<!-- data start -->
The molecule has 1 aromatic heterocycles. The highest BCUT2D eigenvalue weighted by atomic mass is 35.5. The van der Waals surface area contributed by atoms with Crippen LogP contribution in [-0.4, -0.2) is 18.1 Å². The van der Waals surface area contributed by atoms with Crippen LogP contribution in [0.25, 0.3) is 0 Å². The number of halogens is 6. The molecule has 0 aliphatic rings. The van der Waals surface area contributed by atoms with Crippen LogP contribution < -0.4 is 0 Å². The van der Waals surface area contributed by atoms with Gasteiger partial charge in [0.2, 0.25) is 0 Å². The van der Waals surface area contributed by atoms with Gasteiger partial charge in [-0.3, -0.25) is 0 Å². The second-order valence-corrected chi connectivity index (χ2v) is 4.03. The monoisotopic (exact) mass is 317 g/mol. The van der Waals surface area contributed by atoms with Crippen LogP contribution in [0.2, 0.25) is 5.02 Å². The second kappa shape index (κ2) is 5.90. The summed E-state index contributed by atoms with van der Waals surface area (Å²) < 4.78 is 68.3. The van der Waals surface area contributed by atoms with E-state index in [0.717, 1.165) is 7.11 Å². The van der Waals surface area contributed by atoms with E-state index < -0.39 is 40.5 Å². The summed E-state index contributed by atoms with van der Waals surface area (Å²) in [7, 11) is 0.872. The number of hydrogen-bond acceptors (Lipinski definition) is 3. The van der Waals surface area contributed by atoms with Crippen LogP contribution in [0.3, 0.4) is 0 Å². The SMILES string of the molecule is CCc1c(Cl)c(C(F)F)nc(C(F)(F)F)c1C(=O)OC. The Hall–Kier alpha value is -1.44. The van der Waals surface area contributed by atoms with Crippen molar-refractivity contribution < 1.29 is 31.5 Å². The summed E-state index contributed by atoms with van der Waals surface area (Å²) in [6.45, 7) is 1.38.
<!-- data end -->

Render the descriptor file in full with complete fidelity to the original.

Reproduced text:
The molecule has 1 aromatic heterocycles. The highest BCUT2D eigenvalue weighted by atomic mass is 35.5. The van der Waals surface area contributed by atoms with Crippen LogP contribution in [-0.4, -0.2) is 18.1 Å². The van der Waals surface area contributed by atoms with Crippen LogP contribution in [0.25, 0.3) is 0 Å². The number of halogens is 6. The molecule has 0 aliphatic rings. The van der Waals surface area contributed by atoms with Crippen LogP contribution < -0.4 is 0 Å². The van der Waals surface area contributed by atoms with Gasteiger partial charge in [0.2, 0.25) is 0 Å². The van der Waals surface area contributed by atoms with Gasteiger partial charge in [-0.3, -0.25) is 0 Å². The second-order valence-corrected chi connectivity index (χ2v) is 4.03. The monoisotopic (exact) mass is 317 g/mol. The van der Waals surface area contributed by atoms with Crippen LogP contribution in [0.2, 0.25) is 5.02 Å². The second kappa shape index (κ2) is 5.90. The summed E-state index contributed by atoms with van der Waals surface area (Å²) < 4.78 is 68.3. The van der Waals surface area contributed by atoms with E-state index in [0.717, 1.165) is 7.11 Å². The van der Waals surface area contributed by atoms with E-state index < -0.39 is 40.5 Å². The summed E-state index contributed by atoms with van der Waals surface area (Å²) in [7, 11) is 0.872. The number of hydrogen-bond acceptors (Lipinski definition) is 3. The van der Waals surface area contributed by atoms with Crippen LogP contribution in [0.3, 0.4) is 0 Å². The SMILES string of the molecule is CCc1c(Cl)c(C(F)F)nc(C(F)(F)F)c1C(=O)OC. The Hall–Kier alpha value is -1.44. The van der Waals surface area contributed by atoms with Crippen molar-refractivity contribution < 1.29 is 31.5 Å². The summed E-state index contributed by atoms with van der Waals surface area (Å²) in [6.45, 7) is 1.38.